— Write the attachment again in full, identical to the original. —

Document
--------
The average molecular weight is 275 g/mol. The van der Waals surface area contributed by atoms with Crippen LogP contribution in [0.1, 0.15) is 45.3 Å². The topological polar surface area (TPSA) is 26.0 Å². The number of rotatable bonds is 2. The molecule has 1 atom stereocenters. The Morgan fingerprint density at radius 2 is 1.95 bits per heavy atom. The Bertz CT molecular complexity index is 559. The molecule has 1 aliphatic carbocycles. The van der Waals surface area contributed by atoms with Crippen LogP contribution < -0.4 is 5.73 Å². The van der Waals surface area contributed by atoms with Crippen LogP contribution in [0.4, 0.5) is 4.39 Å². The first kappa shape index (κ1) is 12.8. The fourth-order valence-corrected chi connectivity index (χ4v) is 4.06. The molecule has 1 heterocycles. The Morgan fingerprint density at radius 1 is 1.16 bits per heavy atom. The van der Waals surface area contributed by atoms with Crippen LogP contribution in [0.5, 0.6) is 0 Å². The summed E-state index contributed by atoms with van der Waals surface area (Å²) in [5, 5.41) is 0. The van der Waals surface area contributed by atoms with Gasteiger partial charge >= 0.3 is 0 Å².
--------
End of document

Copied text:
The average molecular weight is 275 g/mol. The van der Waals surface area contributed by atoms with Crippen LogP contribution in [0.1, 0.15) is 45.3 Å². The topological polar surface area (TPSA) is 26.0 Å². The number of rotatable bonds is 2. The molecule has 1 atom stereocenters. The Morgan fingerprint density at radius 2 is 1.95 bits per heavy atom. The Bertz CT molecular complexity index is 559. The molecule has 1 aliphatic carbocycles. The van der Waals surface area contributed by atoms with Crippen LogP contribution < -0.4 is 5.73 Å². The van der Waals surface area contributed by atoms with Crippen LogP contribution in [0.4, 0.5) is 4.39 Å². The first kappa shape index (κ1) is 12.8. The fourth-order valence-corrected chi connectivity index (χ4v) is 4.06. The molecule has 1 heterocycles. The Morgan fingerprint density at radius 1 is 1.16 bits per heavy atom. The van der Waals surface area contributed by atoms with Crippen LogP contribution in [0.5, 0.6) is 0 Å². The summed E-state index contributed by atoms with van der Waals surface area (Å²) in [5, 5.41) is 0. The van der Waals surface area contributed by atoms with Gasteiger partial charge >= 0.3 is 0 Å².